Charlotte Mason Digital Collection
Now that we have a solid grasp on what Mason thought about science in regard to education, let’s dive into her programmes and see what it actually looked like in practice. Examine a few of Mason’s programmes from the Charlotte Mason Digital Collection.
Click “Go to World Cat” and enter your search. You should begin each search with “cmdc”. For example, you could search “cmdc programmes” for a general search of the programmes available or you might search “cmdc programme 90” to look for a specific holding. Examine the natural history and general science sections of at least 4 different programmes, including different forms and different terms.
Narrate: Compare and contrast what you noticed with the natural history and general science programmes across different forms. Compare and contrast what you noticed across different terms. What challenges did you have in your search?
We made quite a large spreadsheet with programmes 90-113 (not shown here) in which we organized all of the subcategories, book selections, and special instructions. We also tracked down a number of the books, to evaluate their table of contents and how they were written. We summarized what we noticed in the comparison/contrast in this table:
|Wild flowers, fruits, twigs, birds, animals
|The Changing Year
|The Changing Year
|In Our World
|Special studies, esp. ecology
|The Changing Year
|Context of History
|Special studies/Outdoor work
|The Changing Year?
|Current Events and Culture
* Inquiry can include a variety of methods that encourage students to ask questions and seek the answers based on evidence.
- Mason had the entire school community doing nature immersion throughout their schooling.
- They were introduced to and encouraged (but not required) to do inquiry using their nature notebook throughout their schooling, beginning with things that are easy to find, progressing to making personal selections, and finally to studying finer details and more complex relationships in nature.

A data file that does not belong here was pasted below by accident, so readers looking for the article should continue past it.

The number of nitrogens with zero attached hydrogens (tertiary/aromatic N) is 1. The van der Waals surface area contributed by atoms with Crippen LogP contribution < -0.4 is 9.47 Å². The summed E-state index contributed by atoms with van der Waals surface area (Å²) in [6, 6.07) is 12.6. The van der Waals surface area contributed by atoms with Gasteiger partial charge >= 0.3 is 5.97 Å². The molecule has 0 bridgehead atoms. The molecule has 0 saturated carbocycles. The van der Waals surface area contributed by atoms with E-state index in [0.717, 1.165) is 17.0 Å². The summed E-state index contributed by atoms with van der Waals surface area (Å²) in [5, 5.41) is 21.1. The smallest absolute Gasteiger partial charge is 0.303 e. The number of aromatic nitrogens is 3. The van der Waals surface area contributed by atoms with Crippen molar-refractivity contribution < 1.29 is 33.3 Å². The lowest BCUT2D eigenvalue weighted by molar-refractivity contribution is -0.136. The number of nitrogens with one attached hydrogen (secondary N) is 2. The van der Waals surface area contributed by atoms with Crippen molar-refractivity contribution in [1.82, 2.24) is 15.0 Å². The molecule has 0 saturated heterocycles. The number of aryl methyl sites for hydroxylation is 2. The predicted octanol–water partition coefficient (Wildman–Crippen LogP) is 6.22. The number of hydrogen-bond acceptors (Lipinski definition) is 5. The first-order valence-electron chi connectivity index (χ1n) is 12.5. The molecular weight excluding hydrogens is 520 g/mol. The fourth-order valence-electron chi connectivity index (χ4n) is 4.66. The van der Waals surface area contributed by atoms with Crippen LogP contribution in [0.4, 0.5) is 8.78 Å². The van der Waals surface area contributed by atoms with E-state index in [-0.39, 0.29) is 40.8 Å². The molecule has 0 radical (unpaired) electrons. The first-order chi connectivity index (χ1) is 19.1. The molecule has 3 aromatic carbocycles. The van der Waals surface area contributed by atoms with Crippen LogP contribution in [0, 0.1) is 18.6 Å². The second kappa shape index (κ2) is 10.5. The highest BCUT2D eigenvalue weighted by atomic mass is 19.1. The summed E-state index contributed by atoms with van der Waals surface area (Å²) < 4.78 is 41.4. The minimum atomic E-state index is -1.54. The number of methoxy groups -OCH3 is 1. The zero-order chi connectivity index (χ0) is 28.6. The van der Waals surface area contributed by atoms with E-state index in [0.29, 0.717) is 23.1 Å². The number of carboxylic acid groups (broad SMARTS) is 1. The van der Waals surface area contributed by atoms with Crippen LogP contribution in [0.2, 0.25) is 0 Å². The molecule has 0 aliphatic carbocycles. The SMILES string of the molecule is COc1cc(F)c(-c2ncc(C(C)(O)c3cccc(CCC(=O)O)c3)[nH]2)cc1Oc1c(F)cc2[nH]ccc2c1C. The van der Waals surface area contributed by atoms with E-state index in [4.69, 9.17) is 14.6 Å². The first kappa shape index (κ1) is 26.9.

- This is somewhat of a guess because the programmes for forms 5 and 6 are so incomplete, but it appears that when Mason was living, the entire school was encouraged to draw inspiration from the same seasonal reader. Sometime after Mason’s death, it appears that this changed for forms 5 and 6.
- We theorize from all of this that Mason intended for nature study to provide a common culture for the community.
- Another idea that we noticed, was that the form 1 students began with a firm rooting in the natural world around them. The form 2 students expanded out a bit more to learn about general science and what science was doing out in their world. Based both on their books and on what Mason had to say, we noticed that the form 3 and 4 students took this broadening in the temporal direction, learning more about science as a study that has changed and developed within and throughout history. And then finally, the students in high school began studying the scientific disciplines of their day in earnest and she really wanted them to understand their relevance to culture and citizenship.
Over the next couple of sessions, we’ll evaluate some of what these PNEU students had assigned to them and get a feel for what their coursework might have been like. Throughout all of this, we must hold in mind Mason’s thesis that education is the science of relations and that she intended this to have both intellectual and spiritual significance. Theologically, we form relations by knowing and loving another. This week, read chapters 1 and 2 from C.S. Lewis’ Four Loves: 1. Introduction and 2. Likings and Loves. Jot down some thoughts in your notebook.